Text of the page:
Entity Groups, Ancestors, and Indexes in Datastore- A Working Example

Authors: Theodore Siu, Kaitlin Ardiff

Quick Review: How Datastore stores your data

Before we jump right into Entity Groups in Datastore, it is important to first go over the basics and establish a common vocabulary. Datastore holds entities, which are objects, that can contain various key/value pairs, called properties. Each entity must contain a unique identifier, known as a key. When creating an entity, a user can choose to specify a custom key or let Datastore create a key. If a user decides to specify a custom key, it will contain two fields: a kind, which represents a category such as ‘Animal’ or ‘Occupation Status’, and a name, which is the identifying value. If a user decides to only specify a kind when creating a key, and does not specify a unique identifier, Datastore automatically generates an ID behind the scenes. Below is an example of a Python3 script which illustrates this identifier concept.

from google.cloud import datastore
client = datastore.Client()
#Custom key- specify my kind=item and unique_id = teddy_bear 
custom_key_ent = datastore.Entity(client.key("toy","teddy_bear"))
#Only specify kind=item, let datastore generate unique_id
datastore_gen_key_ent = datastore.Entity(client.key("toy"))

In your GCP Console under Datastore, you will then see your two entities of kind “toy”. One will contain your custom key and one will contain the automatically generated key.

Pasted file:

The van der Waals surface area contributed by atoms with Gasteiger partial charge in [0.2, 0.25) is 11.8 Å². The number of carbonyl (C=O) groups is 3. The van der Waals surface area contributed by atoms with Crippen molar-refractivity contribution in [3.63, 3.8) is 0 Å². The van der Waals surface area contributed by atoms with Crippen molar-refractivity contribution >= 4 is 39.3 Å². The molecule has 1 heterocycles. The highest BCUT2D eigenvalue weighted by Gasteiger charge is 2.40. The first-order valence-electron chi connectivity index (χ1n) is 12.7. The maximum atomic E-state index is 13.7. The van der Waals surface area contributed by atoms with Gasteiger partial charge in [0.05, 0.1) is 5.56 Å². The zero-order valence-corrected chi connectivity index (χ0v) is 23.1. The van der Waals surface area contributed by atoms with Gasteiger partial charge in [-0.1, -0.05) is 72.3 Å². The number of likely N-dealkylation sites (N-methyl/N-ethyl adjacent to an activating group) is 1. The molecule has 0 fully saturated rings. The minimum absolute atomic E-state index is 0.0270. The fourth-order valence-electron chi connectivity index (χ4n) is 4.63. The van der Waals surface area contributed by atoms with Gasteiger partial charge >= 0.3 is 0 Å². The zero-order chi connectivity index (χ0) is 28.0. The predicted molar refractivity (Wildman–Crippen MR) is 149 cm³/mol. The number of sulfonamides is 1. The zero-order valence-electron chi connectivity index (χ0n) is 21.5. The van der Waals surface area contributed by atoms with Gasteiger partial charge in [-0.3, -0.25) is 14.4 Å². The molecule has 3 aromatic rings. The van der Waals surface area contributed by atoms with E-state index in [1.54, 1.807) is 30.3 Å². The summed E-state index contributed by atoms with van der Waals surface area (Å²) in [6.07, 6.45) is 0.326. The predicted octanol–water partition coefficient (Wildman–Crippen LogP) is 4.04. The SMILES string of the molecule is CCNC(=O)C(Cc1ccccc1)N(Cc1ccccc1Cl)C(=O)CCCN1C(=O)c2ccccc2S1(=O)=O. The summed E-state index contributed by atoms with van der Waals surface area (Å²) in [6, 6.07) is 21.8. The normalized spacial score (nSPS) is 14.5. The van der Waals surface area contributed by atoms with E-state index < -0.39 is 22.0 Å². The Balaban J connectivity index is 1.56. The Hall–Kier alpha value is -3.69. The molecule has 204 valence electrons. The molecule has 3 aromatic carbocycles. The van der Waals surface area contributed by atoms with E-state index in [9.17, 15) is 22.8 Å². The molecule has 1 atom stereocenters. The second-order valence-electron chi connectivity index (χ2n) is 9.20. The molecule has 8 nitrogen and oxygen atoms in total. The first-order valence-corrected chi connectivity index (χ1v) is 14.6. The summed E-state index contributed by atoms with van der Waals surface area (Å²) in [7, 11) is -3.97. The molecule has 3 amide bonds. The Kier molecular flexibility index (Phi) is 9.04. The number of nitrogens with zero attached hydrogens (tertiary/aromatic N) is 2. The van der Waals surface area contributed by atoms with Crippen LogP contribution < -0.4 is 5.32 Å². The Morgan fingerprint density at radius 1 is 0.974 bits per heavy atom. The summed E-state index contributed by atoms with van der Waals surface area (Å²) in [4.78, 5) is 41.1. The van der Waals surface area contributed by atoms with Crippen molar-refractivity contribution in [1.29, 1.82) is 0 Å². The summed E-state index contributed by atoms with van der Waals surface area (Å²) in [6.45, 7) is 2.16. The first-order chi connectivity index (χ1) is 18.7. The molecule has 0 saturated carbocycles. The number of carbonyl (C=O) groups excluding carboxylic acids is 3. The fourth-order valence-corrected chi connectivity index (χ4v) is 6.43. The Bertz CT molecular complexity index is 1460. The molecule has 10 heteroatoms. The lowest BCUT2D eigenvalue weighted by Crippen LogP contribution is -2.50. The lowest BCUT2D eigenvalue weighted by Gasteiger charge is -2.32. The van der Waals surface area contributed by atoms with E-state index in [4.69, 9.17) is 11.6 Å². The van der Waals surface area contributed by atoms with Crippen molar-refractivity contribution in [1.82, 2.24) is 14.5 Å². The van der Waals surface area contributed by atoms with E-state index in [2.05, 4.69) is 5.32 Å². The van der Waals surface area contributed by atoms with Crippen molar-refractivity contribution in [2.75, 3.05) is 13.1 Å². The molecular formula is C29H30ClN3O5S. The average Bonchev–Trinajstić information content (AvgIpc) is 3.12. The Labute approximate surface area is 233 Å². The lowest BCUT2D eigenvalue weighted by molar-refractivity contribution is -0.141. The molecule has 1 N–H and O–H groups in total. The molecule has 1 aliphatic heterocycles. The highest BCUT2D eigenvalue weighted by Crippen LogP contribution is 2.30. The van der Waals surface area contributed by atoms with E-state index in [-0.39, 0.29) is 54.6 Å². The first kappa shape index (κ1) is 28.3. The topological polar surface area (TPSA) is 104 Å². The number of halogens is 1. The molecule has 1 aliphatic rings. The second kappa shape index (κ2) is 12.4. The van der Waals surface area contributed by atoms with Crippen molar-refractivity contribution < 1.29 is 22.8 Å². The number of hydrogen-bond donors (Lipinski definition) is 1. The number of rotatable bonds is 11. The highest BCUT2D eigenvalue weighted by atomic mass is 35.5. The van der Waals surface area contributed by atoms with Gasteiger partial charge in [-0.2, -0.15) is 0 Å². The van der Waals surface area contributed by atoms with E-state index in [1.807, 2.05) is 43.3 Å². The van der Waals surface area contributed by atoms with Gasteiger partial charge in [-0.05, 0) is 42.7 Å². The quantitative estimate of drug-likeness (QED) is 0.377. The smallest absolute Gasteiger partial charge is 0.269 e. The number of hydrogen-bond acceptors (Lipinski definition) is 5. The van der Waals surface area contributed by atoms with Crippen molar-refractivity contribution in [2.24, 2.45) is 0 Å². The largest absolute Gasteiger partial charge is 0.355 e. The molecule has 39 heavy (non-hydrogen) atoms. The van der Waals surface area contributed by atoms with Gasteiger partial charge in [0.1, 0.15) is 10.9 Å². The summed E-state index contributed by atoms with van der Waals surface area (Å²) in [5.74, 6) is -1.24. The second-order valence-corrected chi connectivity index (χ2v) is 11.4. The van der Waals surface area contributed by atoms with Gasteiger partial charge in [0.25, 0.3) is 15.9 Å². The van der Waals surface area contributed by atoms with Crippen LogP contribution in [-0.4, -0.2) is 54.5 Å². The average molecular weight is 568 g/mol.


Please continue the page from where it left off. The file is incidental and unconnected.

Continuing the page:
Specify your custom key or datastore will generate a unique id for you

Ancestors and Entity Groups

For highly related or hierarchical data, Datastore allows entities to be stored in a parent/child relationship. This is known as an entity group or ancestor/descendent relationship.

This is an example of an entity group with kinds of types person, pet, and toy. The ‘Grandparent’ in this relationship is the ‘Person’. In order to configure this, one must first create the Person entity. Then, a user can create a pet, and specify that the parent is a person key. In order to create the ‘Grandchild’, a user then creates a toy and sets its parent to be a pet key. To further add customizable attributes, a user can specify additional key-value pairs such as age, sex, and type. These key-value pairs are stored as properties. We model this diagram in Datastore in our working example below.

One can create entity groups by setting the ‘parent’ parameter while creating an entity key for a child. This command adds the parent key to be part of the child entity key. The child’s key is represented as a tuple (‘parent_key’, ‘child_key’), such that the parents’ key is the prefix of the key, which is followed by its own unique identifier. For example, follow the diagram above:

person_key = client.key("Person","Lucy")
pet_key = client.key("Pet","Cherie", parent=person_key)

Printing the variable pet_key will display: ("Person", "Lucy","Pet", "Cherie") .